He was offered a job after graduating from college. But in a risk not many would take, he dropped the job offer and dedicated himself full time to his YouTube channel, which at the time was paying less than Rs 2,000 per month. The decision to give up the job offer wasn’t received well by his family.

“There was no doubt about what I wanted. In my mind, I knew this would work. So, I taught myself how to speak in front of a camera and make quality videos on YouTube. For a lot of YouTubers or other influencers on social media, there is one viral moment, which could include a video or a set of videos that do very well with an audience. I didn’t have that one viral video that changed the trajectory of my YouTube channel,” he explains.

His early videos on YouTube were addressing very niche tech problems.

For example, how do you install a lollipop calendar in your MotoG smartphone. He would make videos about a specific phone and small features in it that didn’t work or how you could install a particular feature. Back then, barely 1,000-2,000 viewers would watch these videos. Since Shlok couldn’t afford to buy new phones in college, he would work with mobile phones that belonged to his college friends, batchmates or mother.

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“The intention was to always provide value to my audience. The objective was to make people’s lives easier when using a given gadget. Over time, I just took that objective and scaled it up. From one Motorola phone, I started talking about issues common to different mobile phones and what users could do to fix them. The channel shifted from discussing very niche technology to things that everyone was using. For example, I made a video about the Android USB OTG (adapter) hacks that users should know about, which they can deploy in every phone. Another such video we made was the five best Android apps users must try. Over time, we transitioned from addressing phone software to hardware, and began reviewing the newest phones in the market. The approach was to make content that everybody can watch and learn from,” he says.

His approach, however, has never been dull. Most people on social media want to be entertained first. To entertain people and teach them along the way is a very well crafted art. That’s what he started to learn over the course of his evolution in content creation. “If we can entertain people and in the process they learn something, it’s an extremely rewarding process. That is the approach we took to spread information and create value for our audience,” he adds.

Take the example of a video he published a week ago called ‘I Turn my Table Into a Gaming Computer’, where he teaches his audience how to assemble a computer in a manner which is both teachable and fun. Besides value in terms of knowledge, what one can see is a desire to make tech fun as well with some laughter and jokes (albeit poor ones).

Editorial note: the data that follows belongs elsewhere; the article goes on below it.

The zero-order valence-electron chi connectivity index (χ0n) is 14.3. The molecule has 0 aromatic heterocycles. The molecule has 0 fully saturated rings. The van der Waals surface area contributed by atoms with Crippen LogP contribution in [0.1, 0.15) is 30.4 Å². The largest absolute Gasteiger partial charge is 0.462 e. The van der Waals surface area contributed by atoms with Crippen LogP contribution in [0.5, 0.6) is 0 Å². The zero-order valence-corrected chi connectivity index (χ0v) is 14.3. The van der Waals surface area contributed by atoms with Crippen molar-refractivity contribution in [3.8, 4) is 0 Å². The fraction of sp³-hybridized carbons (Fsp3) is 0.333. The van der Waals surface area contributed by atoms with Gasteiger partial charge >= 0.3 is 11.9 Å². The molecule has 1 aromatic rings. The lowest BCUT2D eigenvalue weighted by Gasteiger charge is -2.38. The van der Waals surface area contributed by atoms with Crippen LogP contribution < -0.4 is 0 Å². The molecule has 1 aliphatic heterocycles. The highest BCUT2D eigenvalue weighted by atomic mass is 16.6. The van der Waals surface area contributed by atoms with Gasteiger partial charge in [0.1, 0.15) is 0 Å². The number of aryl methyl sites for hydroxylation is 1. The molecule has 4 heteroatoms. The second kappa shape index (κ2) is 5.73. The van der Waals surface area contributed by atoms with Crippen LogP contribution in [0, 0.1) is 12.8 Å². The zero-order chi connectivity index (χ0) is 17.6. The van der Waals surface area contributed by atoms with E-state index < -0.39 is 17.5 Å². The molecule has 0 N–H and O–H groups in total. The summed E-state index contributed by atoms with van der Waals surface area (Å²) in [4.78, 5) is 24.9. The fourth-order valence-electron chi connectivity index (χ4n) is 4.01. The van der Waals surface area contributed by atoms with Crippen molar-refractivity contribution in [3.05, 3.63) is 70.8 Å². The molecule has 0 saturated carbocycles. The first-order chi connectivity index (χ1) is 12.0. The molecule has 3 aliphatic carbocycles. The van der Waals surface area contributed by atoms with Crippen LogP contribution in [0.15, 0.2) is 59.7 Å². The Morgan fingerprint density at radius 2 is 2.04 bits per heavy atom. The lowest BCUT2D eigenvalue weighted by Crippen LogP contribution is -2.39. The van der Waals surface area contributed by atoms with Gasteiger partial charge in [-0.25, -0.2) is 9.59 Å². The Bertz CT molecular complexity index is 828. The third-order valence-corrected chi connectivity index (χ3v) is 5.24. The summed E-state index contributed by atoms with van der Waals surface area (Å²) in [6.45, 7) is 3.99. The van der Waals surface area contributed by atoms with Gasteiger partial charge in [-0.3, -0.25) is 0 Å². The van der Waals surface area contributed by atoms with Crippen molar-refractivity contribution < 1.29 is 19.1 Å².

His phone reviews also exhibit a similar spirit giving specific attention to consumer needs. His review of the latest Apple iPhone 13 Pro, which has garnered over 1.4 million in just five days, doesn’t go overboard with praise or criticism.

Another significant point of evolution in his content creation process was the transition from English to Hindi, which happened sometime in 2018 after he came to Delhi. He even announced it on his YouTube channel.

“That transition to Hindi happened when I left Chennai and moved to Delhi in 2018. On one particular auto rickshaw journey home in Delhi, I showed the driver one of my videos. He didn’t understand the content because it was in English. That’s when I realised that there are many others like him who wouldn’t be able to watch my videos because they’re in English. That’s when I started making videos in Hindi,” he explains.

The Business of Content Creation

At the end of the day, it’s a business. Tech Burner generated revenue through advertisements playing on the channel. As the channel expanded, there was affiliate marketing, in which a company compensates third-party publishers (like the Tech Burner YouTube channel) to generate traffic or leads to the company’s products and services.

“We work with a variety of brands. They also help us with a lot of things that we can’t do. For example, we recently visited a factory, where they gave us a behind the scenes exclusive on how they manufacture different components of smartphones that average users have never seen in their lives. Such content is valuable to our audience, but at the same time, it can deliver revenue for us. At the end of the day, branded content is another revenue stream for us,” he explains.

None of this business, however, was built overnight. It was only five years after he began running this YouTube channel that serious revenue began flowing in through content creation.

But does he believe that there is enough space for all YouTubers and social media influences to make a comfortable living through online creation?

Given the right amount of effort and creativity, he says there is space for everyone.

(You can visit his YouTube channel here.)

(Edited by Yoshita Rao)